Technology Policy in the Post-Cold War World
Schafer, Todd, Hyland, Paul, Journal of Economic Issues
Technology policy in the United States has been driven by the Pentagon for many decades. The civilian technology strategy was simply to hope for "spin-offs" from the nation's investment in military technology. Any public effort to improve the nation's manufacturing technology, for example, was dismissed as being beyond the appropriate government role. The strategy instead was to hope for investments in guided missiles to pay off in advances for machine tools.
In the post-Cold War world, careful strides toward a new technology policy are being taken. DARPA, the Defense Applied Research Projects Agency, has dropped the D. The Commerce Department is overseeing the federal critical technologies effort. On Capital Hill, the absence of a rubber-stamp veto has moved major technology bills from the Armed Services Committees into the hands of the Senate Commerce, Science, and Transportation Committee and the House Science, Space, and Technology Committee. And the White House has initiated a bundle of blatantly civilian technology proposals.
But the influence of the Pentagon remains strong. ARPA is still housed at the Defense Department. The critical technologies around which the Commerce effort is centered were culled from a list assembled at DOD. And defense conversion continues to be the primary justification for technology legislation on the Hill and at the White House.
This paper will argue-from the perspective of legislative history-that in the long run, technology policy needs to make a clean break from the Armed Services Committee and the Pentagon. That is, "dual-use" is not good enough. In the short run, however, this paper will argue that the call for defense conversion policy has opened the door to civilian technology policy, and that in this realm the Armed Services Committee-and the Pentagon-can be a useful ally to the technology advocate.
Finally, this paper will argue, the election of Bill Clinton and the collapse of the Soviet Union have made all this politically possible. By using openly pro-technology rhetoric [Clinton and Gore 1992; 1993a; 1993b!, Clinton has influenced the debate to a degree that far exceeds the reach of his modest proposals. Unfortunately, though he has opened the door for a rational, needs-driven technology policy, the president has yet to step through it. It is therefore the obligation of technology champions to cultivate this climate, nudging the administration further down this path.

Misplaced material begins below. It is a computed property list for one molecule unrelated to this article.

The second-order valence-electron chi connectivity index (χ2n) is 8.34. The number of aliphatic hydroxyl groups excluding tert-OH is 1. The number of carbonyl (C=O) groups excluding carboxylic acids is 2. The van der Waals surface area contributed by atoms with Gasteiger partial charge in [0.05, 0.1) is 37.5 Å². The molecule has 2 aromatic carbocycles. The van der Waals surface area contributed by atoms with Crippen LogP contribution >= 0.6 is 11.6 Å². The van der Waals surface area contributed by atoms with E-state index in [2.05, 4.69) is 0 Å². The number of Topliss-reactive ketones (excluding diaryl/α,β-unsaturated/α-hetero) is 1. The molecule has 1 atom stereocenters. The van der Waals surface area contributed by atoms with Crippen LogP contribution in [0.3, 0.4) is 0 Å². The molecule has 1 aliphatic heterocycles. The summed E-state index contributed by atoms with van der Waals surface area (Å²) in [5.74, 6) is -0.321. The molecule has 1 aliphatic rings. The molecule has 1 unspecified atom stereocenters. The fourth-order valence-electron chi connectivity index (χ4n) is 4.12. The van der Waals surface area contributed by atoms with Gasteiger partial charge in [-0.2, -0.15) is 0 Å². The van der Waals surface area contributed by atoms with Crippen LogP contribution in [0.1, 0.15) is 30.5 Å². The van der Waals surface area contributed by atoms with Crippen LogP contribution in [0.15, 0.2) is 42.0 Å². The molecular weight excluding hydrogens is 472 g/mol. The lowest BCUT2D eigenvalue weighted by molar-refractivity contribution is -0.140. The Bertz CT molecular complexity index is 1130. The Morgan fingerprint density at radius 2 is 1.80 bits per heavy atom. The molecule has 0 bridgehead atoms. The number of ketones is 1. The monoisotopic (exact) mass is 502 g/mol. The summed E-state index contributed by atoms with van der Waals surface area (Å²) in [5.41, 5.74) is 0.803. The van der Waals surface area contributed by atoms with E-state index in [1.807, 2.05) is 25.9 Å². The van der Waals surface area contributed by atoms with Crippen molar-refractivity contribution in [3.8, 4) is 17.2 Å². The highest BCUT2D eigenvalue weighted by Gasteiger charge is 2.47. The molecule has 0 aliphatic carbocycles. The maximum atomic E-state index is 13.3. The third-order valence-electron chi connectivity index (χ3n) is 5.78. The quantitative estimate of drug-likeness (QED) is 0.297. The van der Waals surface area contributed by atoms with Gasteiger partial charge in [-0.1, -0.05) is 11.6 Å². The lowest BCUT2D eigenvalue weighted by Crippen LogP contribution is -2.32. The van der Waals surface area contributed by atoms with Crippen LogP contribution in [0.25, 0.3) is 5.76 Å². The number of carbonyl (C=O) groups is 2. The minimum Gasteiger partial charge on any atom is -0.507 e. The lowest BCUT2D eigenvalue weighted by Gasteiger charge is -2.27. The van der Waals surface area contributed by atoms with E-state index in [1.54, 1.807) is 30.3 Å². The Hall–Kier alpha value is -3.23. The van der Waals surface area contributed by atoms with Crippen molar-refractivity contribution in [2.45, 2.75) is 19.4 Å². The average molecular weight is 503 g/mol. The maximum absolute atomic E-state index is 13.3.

World War II essentially marks the beginning of government policy in science and technology. With a few exceptions, such as agriculture, the federal government was not seen as having a role in technological development before the 1940s. The success of the war effort, particularly the development and production of various weapon systems and the building of a massive manufacturing infrastructure, quickly solidified the government's expanded role.
In the ensuing decades, additional national missions deemed worthy of federal assistance (most notably space exploration, nuclear energy, and medicine) were added. This expanded the sphere of activities from which one could hope for "spin-offs" to serendipitously" occur. By the mid-1980s, however, over the strong objections of President Reagan, to whom "industrial policies" were anathema, a strong political movement formed around the issue of U.S. competitiveness. This coalition of industry leaders, policymakers, and academics laid the groundwork for today's technology discussions.
Over these 50 years, U.S. technology policy has taken a number of forms. Prominent among the federal activities are (1) funding of research and development; (2) direct procurement/ investment; and (3) subtler measures aimed at cooperative research and technology transfer. Whatever the form, policies have been overwhelmingly mission-oriented, with the primary mission being national security.
Research & Development
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